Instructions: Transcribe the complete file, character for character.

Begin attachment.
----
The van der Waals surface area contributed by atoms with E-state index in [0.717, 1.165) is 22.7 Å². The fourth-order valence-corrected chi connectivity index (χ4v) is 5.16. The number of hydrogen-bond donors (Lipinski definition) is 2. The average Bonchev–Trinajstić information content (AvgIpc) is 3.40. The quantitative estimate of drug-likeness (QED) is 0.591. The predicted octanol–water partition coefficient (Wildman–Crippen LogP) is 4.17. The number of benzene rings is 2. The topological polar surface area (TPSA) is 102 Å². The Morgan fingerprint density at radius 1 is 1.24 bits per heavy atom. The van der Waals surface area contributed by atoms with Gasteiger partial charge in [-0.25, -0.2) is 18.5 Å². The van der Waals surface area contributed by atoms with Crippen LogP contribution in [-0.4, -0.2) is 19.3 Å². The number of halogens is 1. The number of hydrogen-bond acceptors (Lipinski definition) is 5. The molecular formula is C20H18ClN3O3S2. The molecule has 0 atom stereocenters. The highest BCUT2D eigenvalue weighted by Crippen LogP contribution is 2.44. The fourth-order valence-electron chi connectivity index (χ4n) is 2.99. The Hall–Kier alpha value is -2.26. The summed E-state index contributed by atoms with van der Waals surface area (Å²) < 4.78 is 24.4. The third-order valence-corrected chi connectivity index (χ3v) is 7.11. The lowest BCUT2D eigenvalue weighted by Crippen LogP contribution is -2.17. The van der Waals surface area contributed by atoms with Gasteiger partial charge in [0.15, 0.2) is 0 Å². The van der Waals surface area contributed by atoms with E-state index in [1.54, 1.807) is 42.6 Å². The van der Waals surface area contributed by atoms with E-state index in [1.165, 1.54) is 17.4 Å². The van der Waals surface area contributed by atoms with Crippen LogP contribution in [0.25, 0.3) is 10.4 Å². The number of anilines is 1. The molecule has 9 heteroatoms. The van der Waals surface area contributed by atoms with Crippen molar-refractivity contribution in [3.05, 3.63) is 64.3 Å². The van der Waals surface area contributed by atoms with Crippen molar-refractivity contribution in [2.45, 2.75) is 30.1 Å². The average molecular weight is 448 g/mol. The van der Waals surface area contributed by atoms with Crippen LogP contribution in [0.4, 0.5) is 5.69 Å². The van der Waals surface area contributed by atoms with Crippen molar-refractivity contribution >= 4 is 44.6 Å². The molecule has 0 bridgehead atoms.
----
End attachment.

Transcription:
The van der Waals surface area contributed by atoms with E-state index in [0.717, 1.165) is 22.7 Å². The fourth-order valence-corrected chi connectivity index (χ4v) is 5.16. The number of hydrogen-bond donors (Lipinski definition) is 2. The average Bonchev–Trinajstić information content (AvgIpc) is 3.40. The quantitative estimate of drug-likeness (QED) is 0.591. The predicted octanol–water partition coefficient (Wildman–Crippen LogP) is 4.17. The number of benzene rings is 2. The topological polar surface area (TPSA) is 102 Å². The Morgan fingerprint density at radius 1 is 1.24 bits per heavy atom. The van der Waals surface area contributed by atoms with Gasteiger partial charge in [-0.25, -0.2) is 18.5 Å². The van der Waals surface area contributed by atoms with Crippen LogP contribution in [-0.4, -0.2) is 19.3 Å². The number of halogens is 1. The number of hydrogen-bond acceptors (Lipinski definition) is 5. The molecular formula is C20H18ClN3O3S2. The molecule has 0 atom stereocenters. The highest BCUT2D eigenvalue weighted by Crippen LogP contribution is 2.44. The fourth-order valence-electron chi connectivity index (χ4n) is 2.99. The Hall–Kier alpha value is -2.26. The summed E-state index contributed by atoms with van der Waals surface area (Å²) < 4.78 is 24.4. The third-order valence-corrected chi connectivity index (χ3v) is 7.11. The lowest BCUT2D eigenvalue weighted by Crippen LogP contribution is -2.17. The van der Waals surface area contributed by atoms with Gasteiger partial charge in [0.15, 0.2) is 0 Å². The van der Waals surface area contributed by atoms with E-state index in [1.54, 1.807) is 42.6 Å². The van der Waals surface area contributed by atoms with E-state index in [1.165, 1.54) is 17.4 Å². The van der Waals surface area contributed by atoms with Crippen LogP contribution in [0.25, 0.3) is 10.4 Å². The number of anilines is 1. The molecule has 9 heteroatoms. The van der Waals surface area contributed by atoms with Crippen molar-refractivity contribution in [3.05, 3.63) is 64.3 Å². The van der Waals surface area contributed by atoms with Crippen molar-refractivity contribution in [2.45, 2.75) is 30.1 Å². The average molecular weight is 448 g/mol. The van der Waals surface area contributed by atoms with Crippen LogP contribution in [0.4, 0.5) is 5.69 Å². The van der Waals surface area contributed by atoms with Crippen molar-refractivity contribution >= 4 is 44.6 Å². The molecule has 0 bridgehead atoms.